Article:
This gets harder as you get to an executive level but play around with the idea.

Natural Text

Never forget that you are trying to make your CV as easy to read as possible. Don’t shoehorn keywords in – the holy grail is to get your keywords in your CV without anyone noticing what you’ve done.

Natural text is critical. There’s no point getting past the algorithm hurdle to get rejected because it doesn’t make any sense to a human. Thankfully we are still a way away from the robots rising up and making these decisions for us!

Alarm Bells

If you’re getting lots of calls for completely irrelevant roles, you may well have the wrong keywords on your CV, or the wrong codes on their system.

Feel free to ask how they searched for your details. If they use codes, ask what codes they have, and feel free to help them correct them if you feel they’re wrong.

Make sure your keywords are clear. There are a number of categories that could be mistaken for other roles (Marketing and IT are a couple). Make sure it’s obvious in these areas that it’s procurement you are responsible for, and not marketing as a department.

I hope this helps you tweak your CV and make it appear in more, better, searches.

Building on over a decade of corporate recruitment (and reading in the region of 250,000 CVs), Andy Wilkinson set up The Chameleon Career Consultancy to coach CV Writing, Interview Technique and LinkedIn Profile writing. 

If you would like any advice on any of these areas or more help on your CV feel free to get in touch by e-mail, or visit the Chameleon website or LinkedIn page.

5 Things To Know When Looking for a Job Abroad

Moving and finding a job abroad is something that many people do during their lives. But what do you need to know before you start looking?

Leaving your home, friends and family behind and moving to another country, where everything that surrounds you is completely different from that to which you are used to, is not an easy task.

New countries have different people, different cultures, different food and sometimes even a different language.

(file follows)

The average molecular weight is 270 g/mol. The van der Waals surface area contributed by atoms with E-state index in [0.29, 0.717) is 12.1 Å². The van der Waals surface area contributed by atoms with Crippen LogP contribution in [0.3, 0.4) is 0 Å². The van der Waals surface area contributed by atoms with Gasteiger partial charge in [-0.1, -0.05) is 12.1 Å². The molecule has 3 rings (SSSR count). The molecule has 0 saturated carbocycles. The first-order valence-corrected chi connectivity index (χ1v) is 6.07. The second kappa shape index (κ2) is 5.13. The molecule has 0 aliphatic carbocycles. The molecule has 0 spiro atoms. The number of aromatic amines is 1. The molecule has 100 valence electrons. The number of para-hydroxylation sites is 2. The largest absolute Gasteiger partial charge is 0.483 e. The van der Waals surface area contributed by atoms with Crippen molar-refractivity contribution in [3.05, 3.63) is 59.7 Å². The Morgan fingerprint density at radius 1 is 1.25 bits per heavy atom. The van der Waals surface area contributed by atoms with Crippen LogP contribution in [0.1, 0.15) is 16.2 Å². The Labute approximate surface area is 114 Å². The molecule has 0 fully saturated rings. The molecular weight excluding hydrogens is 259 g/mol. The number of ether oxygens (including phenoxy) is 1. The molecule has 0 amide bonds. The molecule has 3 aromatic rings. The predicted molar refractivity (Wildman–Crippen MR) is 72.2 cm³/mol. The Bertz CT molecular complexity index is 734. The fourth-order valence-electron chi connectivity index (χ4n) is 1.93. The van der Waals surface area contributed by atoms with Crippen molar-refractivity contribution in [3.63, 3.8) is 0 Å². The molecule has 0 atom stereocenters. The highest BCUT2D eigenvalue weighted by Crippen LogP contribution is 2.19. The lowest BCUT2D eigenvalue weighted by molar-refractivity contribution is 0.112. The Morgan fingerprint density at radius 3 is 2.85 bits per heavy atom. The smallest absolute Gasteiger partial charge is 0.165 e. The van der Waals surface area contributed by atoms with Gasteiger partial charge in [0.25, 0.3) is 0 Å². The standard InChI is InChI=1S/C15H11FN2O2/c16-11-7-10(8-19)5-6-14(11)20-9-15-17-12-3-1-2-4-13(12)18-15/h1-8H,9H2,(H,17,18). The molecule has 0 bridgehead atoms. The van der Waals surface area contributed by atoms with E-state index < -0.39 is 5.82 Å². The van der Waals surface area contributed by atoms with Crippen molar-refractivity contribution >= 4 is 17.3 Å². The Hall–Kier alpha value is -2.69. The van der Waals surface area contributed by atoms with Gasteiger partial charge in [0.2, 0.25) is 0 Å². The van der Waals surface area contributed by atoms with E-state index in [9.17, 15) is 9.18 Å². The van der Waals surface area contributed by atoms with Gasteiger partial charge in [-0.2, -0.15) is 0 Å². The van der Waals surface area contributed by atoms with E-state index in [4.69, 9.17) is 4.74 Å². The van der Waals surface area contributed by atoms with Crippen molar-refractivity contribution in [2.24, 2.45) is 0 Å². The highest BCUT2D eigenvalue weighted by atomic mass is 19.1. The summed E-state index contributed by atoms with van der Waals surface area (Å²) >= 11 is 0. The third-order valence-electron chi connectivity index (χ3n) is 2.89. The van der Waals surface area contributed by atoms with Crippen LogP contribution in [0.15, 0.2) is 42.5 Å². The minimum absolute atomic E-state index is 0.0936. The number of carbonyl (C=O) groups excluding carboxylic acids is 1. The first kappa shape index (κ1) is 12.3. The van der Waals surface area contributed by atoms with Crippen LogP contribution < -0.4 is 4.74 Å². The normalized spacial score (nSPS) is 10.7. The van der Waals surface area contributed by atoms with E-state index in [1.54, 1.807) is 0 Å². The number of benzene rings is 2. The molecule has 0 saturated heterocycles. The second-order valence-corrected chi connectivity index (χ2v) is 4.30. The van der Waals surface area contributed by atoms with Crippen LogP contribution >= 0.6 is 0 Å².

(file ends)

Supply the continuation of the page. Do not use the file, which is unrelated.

However, for some people leaving their country of origin and traveling to settle down for a while on the other side of the planet represents a personal goal or even a milestone they need to achieve.

In order to get established in a new country, there are some important things you will need to take into account: finding a job, a house, a room or an apartment, learning the native language, basic cultural norms, and so much more! But let’s focus on finding a job for now.

Follow these simple recommendations and you will be well on your way to successfully finding a job abroad:

1. Do your research

Before applying for a job abroad, you need to be informed about how they manage resumes in the country you are moving to. Do you need a cover letter? Short or long resume? Do you need to attach your certificates? Or is your resume acceptable as is?

In some countries including a photo is the norm, in others it is frowned upon. In some cases, you will need to translate and notarise your degree and other certificates, so it is very important to do your research.

2. Spread the news

Once you make a decision about the place you are going to be living next, tell every single person you know. This way, you will probably meet people who went through a similar experience or that are native of the country you chose.

Your aunt will always have a friend of a friend who spent their summer in a far away and exotic country.

3. Consider all your possibilities

Before quitting your job and booking the first ticket to Timbuktu, find out if the company you are currently working for offers exchange programs, or if you have the possibility of being transferred to another branch.

Other options are searching online for a job abroad, as well as searching your alumni networks and social network connections. Volunteering is also a great way to work abroad – it’s also a very rewarding experience.

4. Be smart

Always let the employer know, in your cover letter or during the interview, that you have done your research about the different aspects of their country and that you are willing and prepared to start working. Furthermore, assure them that you are flexible enough so as to adapt to a foreign environment.

5. Don’t be scared, relax

You have done your research, and have talked to every person you know about working abroad. You have looked for jobs online, and you know everything there is to know about your target country. And you have saved enough money to survive at least two months without a job. You are officially ready.

Of course it is scary to live somewhere completely new, but it will probably be the most exciting adventure of your life. So go for it!